Generational Marketing: What Is It and Why Is It Important?
To craft marketing messages that resonate with different types of people, you must understand generational marketing and what it means to your strategy.
As marketers, we understand the importance of segmenting an audience and tailoring the marketing message accordingly. We do this because there is no such thing as a universal marketing strategy that is effective at reaching everyone. Different messages resonate with different people.
What do generational traits have to do with segmenting an audience and creating meaningful, action-evoking messages? More than you may think. If you want to disseminate marketing messages that resonate with different types of people, it’s time you started using generational marketing as a key strategy for segmenting your audience and creating impactful marketing materials.
What is generational marketing?
As the name suggests, generational marketing is a way of marketing to specific age demographics based on the defining characteristics that distinguish them from other generations. The life experiences of each generation impact who they are and how they spend. So, instead of distributing mass marketing messages and waiting to see who responds, you instead customize messages for specific age groups with language that makes each group feel comfortable and connected.
Generational marketing is important across the board, but it becomes even more crucial if your company is comprised of people who are of a different generation than your target market, or if your target market is shifting to another demographic.
There are currently four generations who actively use digital media to consume information: Baby Boomers, Generation X, Millennials (or Generation Y), and Generation Z (or Digital Natives).
Let’s take a look at each generation and review the best ways to reach them with your marketing efforts.
Baby Boomers were born between the years 1946 and 1964, which puts them between the ages of 55 and 73 years old. Although most of them are getting close to retirement, many Baby Boomers choose to stay employed in some capacity to maintain a sense of personal identity.
A few generational values include community involvement, health and wellness, individual choice, and prosperity.
According to a Pew Research study in 2016, Baby Boomers are embracing the use of modern technology, with 61% of Americans aged 50-64 actively on Facebook. That said, they still enjoy reading the newspaper and receiving direct mail, so these avenues are effective marketing opportunities.
Generation Xers were born between the years 1965 and 1980, which makes them anywhere from 39 to 54 years old. This is the smallest generation and often referred to as the bridge between Baby Boomers and Millennials. They use technology for convenience’s sake, such as online bill paying, rather than a foundational component of their social lives.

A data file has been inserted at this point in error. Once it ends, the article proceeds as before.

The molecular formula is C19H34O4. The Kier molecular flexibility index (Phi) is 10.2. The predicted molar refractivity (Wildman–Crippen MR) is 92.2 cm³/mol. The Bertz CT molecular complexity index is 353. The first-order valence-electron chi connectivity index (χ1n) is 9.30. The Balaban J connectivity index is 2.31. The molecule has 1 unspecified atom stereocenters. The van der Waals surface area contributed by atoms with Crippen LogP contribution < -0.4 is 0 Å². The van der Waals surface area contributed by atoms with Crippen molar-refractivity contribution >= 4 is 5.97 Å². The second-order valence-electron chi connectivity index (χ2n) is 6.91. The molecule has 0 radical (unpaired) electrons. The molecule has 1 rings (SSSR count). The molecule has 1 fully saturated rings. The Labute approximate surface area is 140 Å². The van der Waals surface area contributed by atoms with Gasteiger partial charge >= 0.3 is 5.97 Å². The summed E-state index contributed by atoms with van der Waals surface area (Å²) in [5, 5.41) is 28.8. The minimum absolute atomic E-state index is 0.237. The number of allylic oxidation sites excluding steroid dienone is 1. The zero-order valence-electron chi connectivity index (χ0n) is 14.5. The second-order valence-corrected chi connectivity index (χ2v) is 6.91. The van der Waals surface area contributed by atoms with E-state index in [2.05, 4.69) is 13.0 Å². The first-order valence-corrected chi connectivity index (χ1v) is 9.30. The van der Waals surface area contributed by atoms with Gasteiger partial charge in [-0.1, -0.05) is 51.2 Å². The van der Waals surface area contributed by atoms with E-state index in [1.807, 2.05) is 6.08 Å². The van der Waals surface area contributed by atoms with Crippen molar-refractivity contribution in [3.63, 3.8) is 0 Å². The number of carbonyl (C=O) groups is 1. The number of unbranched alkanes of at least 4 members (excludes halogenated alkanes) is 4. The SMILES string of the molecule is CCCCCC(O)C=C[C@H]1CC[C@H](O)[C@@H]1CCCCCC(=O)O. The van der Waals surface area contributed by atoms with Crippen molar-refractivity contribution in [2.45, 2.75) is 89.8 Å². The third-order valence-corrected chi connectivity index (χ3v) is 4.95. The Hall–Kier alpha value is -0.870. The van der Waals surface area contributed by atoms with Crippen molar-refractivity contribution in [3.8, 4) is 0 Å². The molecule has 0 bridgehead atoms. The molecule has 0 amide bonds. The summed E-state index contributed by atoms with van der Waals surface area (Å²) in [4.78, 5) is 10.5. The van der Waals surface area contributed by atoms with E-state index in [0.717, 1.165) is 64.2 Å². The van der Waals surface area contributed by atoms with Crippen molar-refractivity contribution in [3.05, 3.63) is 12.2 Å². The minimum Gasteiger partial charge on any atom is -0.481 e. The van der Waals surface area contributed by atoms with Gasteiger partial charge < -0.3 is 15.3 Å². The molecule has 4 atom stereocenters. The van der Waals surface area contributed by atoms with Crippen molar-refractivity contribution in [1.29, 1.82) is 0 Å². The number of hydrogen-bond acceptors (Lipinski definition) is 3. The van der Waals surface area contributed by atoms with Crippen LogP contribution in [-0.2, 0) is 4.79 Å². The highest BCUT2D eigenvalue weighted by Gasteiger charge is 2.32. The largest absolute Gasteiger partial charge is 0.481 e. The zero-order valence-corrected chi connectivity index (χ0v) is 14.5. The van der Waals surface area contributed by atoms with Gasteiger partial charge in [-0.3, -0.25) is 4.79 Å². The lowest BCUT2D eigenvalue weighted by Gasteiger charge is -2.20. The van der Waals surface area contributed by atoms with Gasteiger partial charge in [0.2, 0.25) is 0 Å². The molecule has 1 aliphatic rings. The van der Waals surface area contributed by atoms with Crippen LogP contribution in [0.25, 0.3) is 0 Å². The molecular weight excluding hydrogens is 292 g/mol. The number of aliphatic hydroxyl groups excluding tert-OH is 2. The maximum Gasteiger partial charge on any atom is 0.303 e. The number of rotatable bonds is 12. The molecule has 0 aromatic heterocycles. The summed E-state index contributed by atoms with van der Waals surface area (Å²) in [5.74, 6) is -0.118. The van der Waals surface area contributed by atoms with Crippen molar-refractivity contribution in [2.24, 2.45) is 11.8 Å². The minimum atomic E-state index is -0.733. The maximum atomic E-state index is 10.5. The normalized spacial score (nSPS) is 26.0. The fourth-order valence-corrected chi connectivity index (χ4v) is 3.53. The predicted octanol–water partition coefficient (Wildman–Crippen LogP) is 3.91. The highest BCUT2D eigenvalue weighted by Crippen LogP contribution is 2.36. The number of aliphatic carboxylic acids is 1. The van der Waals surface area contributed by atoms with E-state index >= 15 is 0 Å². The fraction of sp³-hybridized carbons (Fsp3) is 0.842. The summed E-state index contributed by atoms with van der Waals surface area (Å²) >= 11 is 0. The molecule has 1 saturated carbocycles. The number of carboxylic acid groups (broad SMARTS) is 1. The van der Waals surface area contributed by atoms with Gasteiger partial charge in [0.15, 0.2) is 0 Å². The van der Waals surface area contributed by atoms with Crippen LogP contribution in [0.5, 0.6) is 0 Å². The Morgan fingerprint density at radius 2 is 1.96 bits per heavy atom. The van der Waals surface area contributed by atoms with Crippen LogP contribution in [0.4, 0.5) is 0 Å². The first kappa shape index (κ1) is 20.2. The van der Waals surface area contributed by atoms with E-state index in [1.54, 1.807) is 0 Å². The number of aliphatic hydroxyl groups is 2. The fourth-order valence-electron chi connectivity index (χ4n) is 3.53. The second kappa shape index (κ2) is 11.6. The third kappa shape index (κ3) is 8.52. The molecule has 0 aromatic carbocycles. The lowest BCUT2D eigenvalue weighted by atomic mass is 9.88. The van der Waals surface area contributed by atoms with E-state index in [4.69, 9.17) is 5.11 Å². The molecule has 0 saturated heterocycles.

This generation is believed to be “status-oriented,” and they place a high value on contribution, recognition, autonomy, and independence. They tend to have little confidence in organizations and institutions, especially since they witnessed happenings such as the Challenger disaster and the Clinton-Lewinski scandal.
When devising your marketing messages to this generation, lean into their desire for independence and try to prove your trustworthiness to help curb their inherent skepticism.
Millennials (Generation Y)
Millennials were born between the years of 1980 and 1994, making them 25 to 39 years old. This generation is quickly outnumbering Baby Boomers in the workplace and is known to be very entrepreneurial. They feel comfortable with rapidly advancing technologies and have little to no patience for delayed responses.
This generation is the most receptive to online purchasing and is often the main target of generational marketing. They prefer to make informed decisions when buying online and often seek the recommendations of friends, family, and online reviews. They place value on transparency, self-expression, quality of life over wealth, and their ability to impact change.
When crafting your marketing messages to Millennials, try to authentically appeal to their strong need to effect change, and make it easy for them to check reviews and read testimonials.
Born from 2001 and on, people in Generation Z are teenagers or younger. They’ve never lived in a world without technology and are fully versed in making purchases, conducting their social lives, reading the news, and making appointments online. They rely on the internet for almost everything, and marketers are beginning to target them with generational marketing efforts. To reach Generation Z, focus on the major social networking platforms and influencer marketing.
Creating content for different generations can be challenging — as you can see, each generation is quite different from one another. When creating your message, try to put yourself in the shoes of each generation and view your brand through their eyes. That will help you create and send the right messages to the right people.
Have questions about reaching your target audience? Drop us a line.